I didn’t even try traditional. Since I started writing so much later in life, I didn’t want to wait for agents to reject me and then publishers all adding more months and years to a book. So, I simply went to work, published and then wrote some more.
What are you working on now?
I’m working on a historical fiction about my 8x great grandmother, Susanna Jackson/White/Winslow who was on the Mayflower in 1620. I’m struggling with her book; it is so much more complex that the story that has been given to us in our American history. She also had disappeared for a long time, but was a true foundation to the colonization. Sue Allan from Scrooby Manor has been successful and learning about Susanna.
That sounds fascinating, and of course despite history being mostly told from the male perspective, there are examples of remarkable women doing extraordinary things. Is there any one woman from history whom you particularly admire?
When asked if there is a person alive or dead that I could meet with, I always chose Mary Magdalene and a translator. Since I have spent some years researching women’s history this could read like the movie credits at the end of The Greatest Story Never Told. I’d like to meet Elizabeth Freeman, AKA Mum Bett, she was a slave in the 1770s and sued for her freedom. She was the reason that there wasn’t slavery in Massachusetts from then on. I had researched her and couple years later found my family was the bad guys in the story. In my time in politics I have been fortunate to meet several modern women and I would love to spend more time with Maya Angelou.
What is your pet hate?
Frogs and I don’t know why. I must have seen one with a knife and a sneer when I was a baby. Just thinking about this answer gave me a chill.
Have you ever built it into a character or used it in your writing?
No, it is a silly enough hate it would make a character unbelievable.
What movie can you watch over and over again?
I don’t tend to re-watch movies or reread books. I am embarrassed to say that I’ve seen Grease seven times, but that was accidental – it was on in front of my face.
Grease is the word – if you’d said those seven times were on purpose there’d have been no judgement from this side. Okay, is there one movie you saw and absolutely hated?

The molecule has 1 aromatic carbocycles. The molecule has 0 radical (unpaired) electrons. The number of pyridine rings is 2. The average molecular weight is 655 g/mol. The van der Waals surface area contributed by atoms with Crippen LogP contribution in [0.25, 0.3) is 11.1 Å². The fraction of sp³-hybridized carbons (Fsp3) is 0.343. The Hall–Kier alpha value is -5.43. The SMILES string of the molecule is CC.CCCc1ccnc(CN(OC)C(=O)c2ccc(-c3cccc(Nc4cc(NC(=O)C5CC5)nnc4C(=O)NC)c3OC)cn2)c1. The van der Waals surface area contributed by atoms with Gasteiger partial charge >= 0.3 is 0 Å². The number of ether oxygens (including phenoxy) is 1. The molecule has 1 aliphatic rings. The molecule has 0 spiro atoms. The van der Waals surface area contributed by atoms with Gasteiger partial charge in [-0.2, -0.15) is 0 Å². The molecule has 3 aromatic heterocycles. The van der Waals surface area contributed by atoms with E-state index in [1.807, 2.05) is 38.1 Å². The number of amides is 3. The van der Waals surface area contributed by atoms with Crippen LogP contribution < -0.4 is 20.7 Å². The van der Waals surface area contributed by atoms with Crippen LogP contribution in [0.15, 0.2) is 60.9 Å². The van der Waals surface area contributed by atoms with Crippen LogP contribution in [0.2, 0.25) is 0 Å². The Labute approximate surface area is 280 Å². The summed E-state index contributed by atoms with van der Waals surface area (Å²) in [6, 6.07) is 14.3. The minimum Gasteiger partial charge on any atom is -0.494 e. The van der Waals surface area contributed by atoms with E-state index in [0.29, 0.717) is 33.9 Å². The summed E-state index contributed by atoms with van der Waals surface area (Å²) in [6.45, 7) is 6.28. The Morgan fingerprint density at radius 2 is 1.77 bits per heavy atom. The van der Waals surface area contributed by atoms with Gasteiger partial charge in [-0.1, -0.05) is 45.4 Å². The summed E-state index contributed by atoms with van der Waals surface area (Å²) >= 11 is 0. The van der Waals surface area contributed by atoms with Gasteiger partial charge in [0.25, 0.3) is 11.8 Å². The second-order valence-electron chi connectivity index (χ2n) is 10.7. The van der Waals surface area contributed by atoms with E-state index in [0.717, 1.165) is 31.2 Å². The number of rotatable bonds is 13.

I can’t believe how hard it is to answer this question. If I dislike something, I let it go. I have walked out on films, and if it is in a multiplex simply go to the next theatre. I’ll go with the Fast and Furious franchise. I don’t care about fast cars and violence once, let alone 8 of them. Ever since seeing The Mummy’s Ghost on late night TV at the age of 10, I have avoided 99% of the horror genre too.
What’s your favourite quote, ever?
Oscar Wilde, “I’m too old to know everything.”
Name two things in life that you wish were easier.
Getting a good education and cleaning the oven.
Totally feeling it on the oven cleaning front, and I’m not ashamed to admit I actually pay a little man to come and clean mine. It’s my guilty secret, sshh, don’t tell my mother. Do you have a guilty secret? And are you prepared to share it with me – I promise I won’t tell anyone.
I have 23 years of community college and no degree. My father was 43 when he was disabled as a firefighter and went to college. I was a senior in high school, and decided to take the pressure off of him so he could finish. I took classes one at a time and never took math; we can also add 5 years of yoga. I did get a standing ovation in a women’s studies class for the record.
Apart from your cloak of invisibility, if you could have any other superpower, what would it be?
I have thought about this, and I’ll stick with invisibility. I used to dream I could fly, but it was like swimming, about 5 feet off the ground and was about as fast as running. With invisibility I can catch a commercial flight and sneak a sandwich under my cloak at the same time. I assume that as I age the desires become more basic.
Finally, what would you like people to know about being an Indie author?
The writing is the joy, editing the equalizer and marketing the battle. Remember commas are Ninjas that creep around into the night trying to make you look bad. I used to be an insurance investigator called to horrific scenes of destruction in the dead of night. I spend more time and energy writing, but it gives me more reward (well not monetary, but reward none the less). At least before I didn’t wake up at 2 am trying to craft a scene for three hours then doze off and forget most of it.
Many thanks to the amazing Toni Kief for being my guest on A Little Bit of Blake, and thank you for taking the time to join us. I hope you have a great Sunday and look forward to chatting with you all again next week.